Two popular mounts on gun muzzles are suppressors and compensators. While we can't deny that they both look cool, they each serve different purposes. This article is to give insights into what each of these devices does, why they are important, and how they differ from each other.
What are Suppressors?
You may remember them as silencers, cans, or mufflers. American inventor Hiram Percy Maxim developed gun suppressors in 1902. A suppressor is a gun attachment that reduces a gun's loud noises. They are sound moderators that function by adjusting the pressure and rate at which propellant gas leaves the muzzle.
Pros of Suppressors
- Protect both the user and people around from hearing damage
- Helps to reduce felt recoil from shooting and increase accuracy
- Prevents noise pollution
- Contributes to a reduction in muzzle flash
Cons of Suppressors
- Makes it more difficult to conceal handguns
- Adds to the weight and length of guns
- Can affect your point of impact
- Increases the heating of guns
- Difficult to clean
- Illegal in a lot of counties
What are Compensators?
While gun enthusiasts will hold you in contempt for the mixup, compensators are sometimes called muzzle brakes. Compensators are muzzle attachments that redirect the flow of propellant gasses to reduce recoil. Guns that have had compensators integrated into their muzzles are called ported guns.
Pros of Compensators
- Reduced muzzle rise and felt recoil
- Improved shot accuracy
- Faster follow-up shots
Cons of Compensators
- Increased noise production
- Difficult to properly equip
- Increases the weight of the gun
How Suppressors and Compensators Work
Both devices work by adjusting the way propellant gasses leave the muzzle. When you pull the trigger on a gun, an explosion is initiated. The force of this explosion forces the bullet out of the barrel at high speed and force. However, residual gasses from the explosion are also expelled at high pressure.
How Suppressors Work
Suppressors create room for the gasses to expand before it is released into the atmosphere. Suppressors have a larger volume than gun barrels and take advantage of the inverse relationship between pressure and volume of gasses.
The pressure and force the gasses are moving with are reduced as it passes through the suppressor, leaving it with less energy and, therefore, less noise.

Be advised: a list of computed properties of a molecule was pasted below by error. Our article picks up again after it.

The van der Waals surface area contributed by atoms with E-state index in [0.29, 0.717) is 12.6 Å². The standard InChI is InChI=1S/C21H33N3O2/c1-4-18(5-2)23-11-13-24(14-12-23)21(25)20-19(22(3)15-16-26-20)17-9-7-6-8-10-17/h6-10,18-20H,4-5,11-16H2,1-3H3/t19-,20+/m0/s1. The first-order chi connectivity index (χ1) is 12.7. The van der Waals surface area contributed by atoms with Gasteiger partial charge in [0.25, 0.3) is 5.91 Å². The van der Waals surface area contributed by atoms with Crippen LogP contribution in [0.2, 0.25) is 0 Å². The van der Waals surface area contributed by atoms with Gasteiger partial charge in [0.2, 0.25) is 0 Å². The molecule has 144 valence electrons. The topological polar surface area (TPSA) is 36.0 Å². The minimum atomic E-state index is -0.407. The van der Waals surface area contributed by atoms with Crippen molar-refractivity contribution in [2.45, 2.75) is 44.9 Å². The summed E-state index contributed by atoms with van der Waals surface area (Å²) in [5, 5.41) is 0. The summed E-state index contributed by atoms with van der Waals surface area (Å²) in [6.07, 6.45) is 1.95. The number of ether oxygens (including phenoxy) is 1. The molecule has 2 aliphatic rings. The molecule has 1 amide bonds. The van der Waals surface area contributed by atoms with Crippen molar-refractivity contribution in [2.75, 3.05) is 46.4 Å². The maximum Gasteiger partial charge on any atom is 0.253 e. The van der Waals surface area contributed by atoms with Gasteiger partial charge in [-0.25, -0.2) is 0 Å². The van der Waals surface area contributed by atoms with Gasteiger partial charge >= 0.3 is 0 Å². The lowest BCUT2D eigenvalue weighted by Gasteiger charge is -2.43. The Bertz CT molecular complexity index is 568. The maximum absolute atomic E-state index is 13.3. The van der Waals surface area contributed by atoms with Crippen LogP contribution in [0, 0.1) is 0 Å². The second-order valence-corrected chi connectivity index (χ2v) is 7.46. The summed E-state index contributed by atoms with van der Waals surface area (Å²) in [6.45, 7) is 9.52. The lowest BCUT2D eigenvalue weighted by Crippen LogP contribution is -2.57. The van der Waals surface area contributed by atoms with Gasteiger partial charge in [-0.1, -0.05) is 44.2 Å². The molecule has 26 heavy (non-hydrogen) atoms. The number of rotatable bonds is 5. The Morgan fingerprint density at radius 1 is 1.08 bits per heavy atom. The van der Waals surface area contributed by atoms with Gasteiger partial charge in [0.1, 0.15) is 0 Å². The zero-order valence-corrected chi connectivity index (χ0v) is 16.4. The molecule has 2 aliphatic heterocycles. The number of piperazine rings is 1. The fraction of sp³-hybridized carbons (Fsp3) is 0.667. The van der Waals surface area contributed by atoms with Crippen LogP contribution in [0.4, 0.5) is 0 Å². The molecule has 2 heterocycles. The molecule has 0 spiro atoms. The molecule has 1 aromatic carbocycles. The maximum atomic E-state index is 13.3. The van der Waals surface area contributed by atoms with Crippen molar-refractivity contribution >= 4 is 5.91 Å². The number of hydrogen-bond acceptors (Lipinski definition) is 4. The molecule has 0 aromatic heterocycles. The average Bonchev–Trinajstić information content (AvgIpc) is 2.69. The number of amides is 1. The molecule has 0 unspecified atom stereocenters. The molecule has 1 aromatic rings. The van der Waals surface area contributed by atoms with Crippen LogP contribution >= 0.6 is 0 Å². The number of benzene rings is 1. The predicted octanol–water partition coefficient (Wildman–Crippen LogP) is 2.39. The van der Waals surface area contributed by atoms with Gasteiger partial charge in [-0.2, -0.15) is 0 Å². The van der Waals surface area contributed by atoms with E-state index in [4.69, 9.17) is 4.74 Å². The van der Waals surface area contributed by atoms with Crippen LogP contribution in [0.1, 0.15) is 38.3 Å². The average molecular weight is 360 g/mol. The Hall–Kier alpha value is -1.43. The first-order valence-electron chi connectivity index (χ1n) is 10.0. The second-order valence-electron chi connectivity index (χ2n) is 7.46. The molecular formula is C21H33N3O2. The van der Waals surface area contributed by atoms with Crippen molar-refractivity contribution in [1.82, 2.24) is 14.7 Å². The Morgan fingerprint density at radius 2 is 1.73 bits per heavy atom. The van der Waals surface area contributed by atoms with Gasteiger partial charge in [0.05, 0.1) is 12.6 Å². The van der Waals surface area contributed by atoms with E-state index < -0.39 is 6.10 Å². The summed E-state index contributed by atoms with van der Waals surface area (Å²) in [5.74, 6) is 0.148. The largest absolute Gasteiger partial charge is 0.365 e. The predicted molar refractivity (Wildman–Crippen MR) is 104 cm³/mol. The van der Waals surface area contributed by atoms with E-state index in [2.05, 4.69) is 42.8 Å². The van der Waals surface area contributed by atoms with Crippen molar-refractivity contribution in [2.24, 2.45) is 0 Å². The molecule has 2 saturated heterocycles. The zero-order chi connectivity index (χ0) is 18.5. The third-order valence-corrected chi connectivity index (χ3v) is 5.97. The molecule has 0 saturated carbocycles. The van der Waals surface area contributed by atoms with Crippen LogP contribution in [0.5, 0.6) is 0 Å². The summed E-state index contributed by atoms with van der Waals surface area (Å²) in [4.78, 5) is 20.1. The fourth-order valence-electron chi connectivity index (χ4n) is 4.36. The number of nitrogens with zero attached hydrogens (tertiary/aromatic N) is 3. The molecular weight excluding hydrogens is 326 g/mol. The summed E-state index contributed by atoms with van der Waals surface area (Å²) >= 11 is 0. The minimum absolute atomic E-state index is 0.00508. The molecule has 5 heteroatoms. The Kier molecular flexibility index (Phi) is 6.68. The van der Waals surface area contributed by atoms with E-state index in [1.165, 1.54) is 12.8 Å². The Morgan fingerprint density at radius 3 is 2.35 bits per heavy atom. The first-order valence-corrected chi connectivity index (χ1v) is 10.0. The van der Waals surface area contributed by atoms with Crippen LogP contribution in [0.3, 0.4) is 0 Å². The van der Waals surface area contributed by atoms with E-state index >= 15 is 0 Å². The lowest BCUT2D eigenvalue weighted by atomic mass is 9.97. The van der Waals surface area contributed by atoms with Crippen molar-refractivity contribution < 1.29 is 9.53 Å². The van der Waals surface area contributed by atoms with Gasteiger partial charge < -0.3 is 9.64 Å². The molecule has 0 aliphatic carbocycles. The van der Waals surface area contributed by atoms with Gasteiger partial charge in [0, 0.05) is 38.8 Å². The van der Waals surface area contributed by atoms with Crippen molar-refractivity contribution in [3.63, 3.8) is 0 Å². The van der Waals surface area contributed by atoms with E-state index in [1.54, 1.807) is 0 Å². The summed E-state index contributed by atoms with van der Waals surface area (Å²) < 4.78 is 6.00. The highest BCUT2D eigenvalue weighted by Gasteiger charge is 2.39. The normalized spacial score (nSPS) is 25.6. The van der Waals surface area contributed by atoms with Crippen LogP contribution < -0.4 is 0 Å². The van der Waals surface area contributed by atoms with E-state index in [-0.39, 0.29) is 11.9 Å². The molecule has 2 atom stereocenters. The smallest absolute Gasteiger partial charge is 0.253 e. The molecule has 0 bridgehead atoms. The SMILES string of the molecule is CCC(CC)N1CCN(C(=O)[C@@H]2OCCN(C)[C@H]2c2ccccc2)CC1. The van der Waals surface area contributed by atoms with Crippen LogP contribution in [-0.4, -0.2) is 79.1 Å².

The inner section of suppressors is divided into cylindrical compartments called baffles. As propellant gasses move with fired bullets, they move through and fill baffles, increasing their volume and reducing their pressure. When the gasses eventually make contact with the atmosphere, they would have lost significant energy, making much less noise.
How Compensators Work
On the other hand, compensators change the route the gasses pass as they leave the barrel. According to Sir Isaac Newton's work, we know that when a force is generated in one direction, a force with an equal magnitude is generated in the opposite direction. The opposing force generated when a gun is fired is called recoil.
Naturally, the shooter experiences a backward push in response whenever a gun is fired. Compensators "compensate" for these backward and upward pushes (recoil) by changing the direction the gasses are expelled.
Compensators have chambers and holes. It traps the gasses in the chambers and releases the gas through side holes to reduce the upward rise of the muzzle and stabilize the gun for subsequent shots.
In summary, Suppressors and compensators help you improve your aim, protect your ears, and help you pull off multiple shots in quick succession with greater accuracy.
The market for muzzle attachments has risen steadily from the early 2010s, with suppressor sales rising by 37% in 2013. It is vital to know the difference between the two and to understand exactly what you are getting from each.